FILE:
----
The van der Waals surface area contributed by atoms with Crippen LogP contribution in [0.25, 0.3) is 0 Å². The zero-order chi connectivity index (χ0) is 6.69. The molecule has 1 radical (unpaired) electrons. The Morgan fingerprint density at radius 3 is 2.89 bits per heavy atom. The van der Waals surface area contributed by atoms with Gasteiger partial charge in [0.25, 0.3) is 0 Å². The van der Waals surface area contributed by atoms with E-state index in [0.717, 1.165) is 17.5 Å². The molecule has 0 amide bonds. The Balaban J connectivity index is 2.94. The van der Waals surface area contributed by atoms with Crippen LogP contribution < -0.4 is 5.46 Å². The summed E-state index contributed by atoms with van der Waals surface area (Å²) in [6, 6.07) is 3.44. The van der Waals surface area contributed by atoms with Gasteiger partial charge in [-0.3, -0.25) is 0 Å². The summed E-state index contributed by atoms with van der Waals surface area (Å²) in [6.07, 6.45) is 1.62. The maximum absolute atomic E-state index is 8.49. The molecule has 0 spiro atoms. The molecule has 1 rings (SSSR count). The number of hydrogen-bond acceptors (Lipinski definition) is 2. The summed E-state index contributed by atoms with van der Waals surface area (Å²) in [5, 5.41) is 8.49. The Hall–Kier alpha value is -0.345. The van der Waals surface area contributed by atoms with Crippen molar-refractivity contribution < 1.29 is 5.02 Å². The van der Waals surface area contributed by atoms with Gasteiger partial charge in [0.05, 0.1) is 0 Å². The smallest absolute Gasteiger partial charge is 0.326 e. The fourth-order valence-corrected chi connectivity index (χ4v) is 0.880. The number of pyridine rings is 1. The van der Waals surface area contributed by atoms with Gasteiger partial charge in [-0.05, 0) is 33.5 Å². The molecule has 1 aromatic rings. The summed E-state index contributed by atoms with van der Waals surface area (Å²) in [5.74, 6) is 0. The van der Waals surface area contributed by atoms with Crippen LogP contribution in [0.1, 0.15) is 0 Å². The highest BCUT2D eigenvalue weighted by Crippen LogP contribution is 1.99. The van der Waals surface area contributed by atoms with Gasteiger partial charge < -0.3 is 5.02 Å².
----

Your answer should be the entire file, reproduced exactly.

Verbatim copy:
The van der Waals surface area contributed by atoms with Crippen LogP contribution in [0.25, 0.3) is 0 Å². The zero-order chi connectivity index (χ0) is 6.69. The molecule has 1 radical (unpaired) electrons. The Morgan fingerprint density at radius 3 is 2.89 bits per heavy atom. The van der Waals surface area contributed by atoms with Gasteiger partial charge in [0.25, 0.3) is 0 Å². The van der Waals surface area contributed by atoms with E-state index in [0.717, 1.165) is 17.5 Å². The molecule has 0 amide bonds. The Balaban J connectivity index is 2.94. The van der Waals surface area contributed by atoms with Crippen LogP contribution < -0.4 is 5.46 Å². The summed E-state index contributed by atoms with van der Waals surface area (Å²) in [6, 6.07) is 3.44. The van der Waals surface area contributed by atoms with Gasteiger partial charge in [-0.3, -0.25) is 0 Å². The summed E-state index contributed by atoms with van der Waals surface area (Å²) in [6.07, 6.45) is 1.62. The maximum absolute atomic E-state index is 8.49. The molecule has 0 spiro atoms. The molecule has 1 rings (SSSR count). The number of hydrogen-bond acceptors (Lipinski definition) is 2. The summed E-state index contributed by atoms with van der Waals surface area (Å²) in [5, 5.41) is 8.49. The Hall–Kier alpha value is -0.345. The van der Waals surface area contributed by atoms with Crippen molar-refractivity contribution < 1.29 is 5.02 Å². The van der Waals surface area contributed by atoms with Gasteiger partial charge in [0.05, 0.1) is 0 Å². The smallest absolute Gasteiger partial charge is 0.326 e. The fourth-order valence-corrected chi connectivity index (χ4v) is 0.880. The number of pyridine rings is 1. The van der Waals surface area contributed by atoms with Gasteiger partial charge in [-0.05, 0) is 33.5 Å². The molecule has 1 aromatic rings. The summed E-state index contributed by atoms with van der Waals surface area (Å²) in [5.74, 6) is 0. The van der Waals surface area contributed by atoms with Crippen LogP contribution in [0.1, 0.15) is 0 Å². The highest BCUT2D eigenvalue weighted by Crippen LogP contribution is 1.99. The van der Waals surface area contributed by atoms with Gasteiger partial charge < -0.3 is 5.02 Å².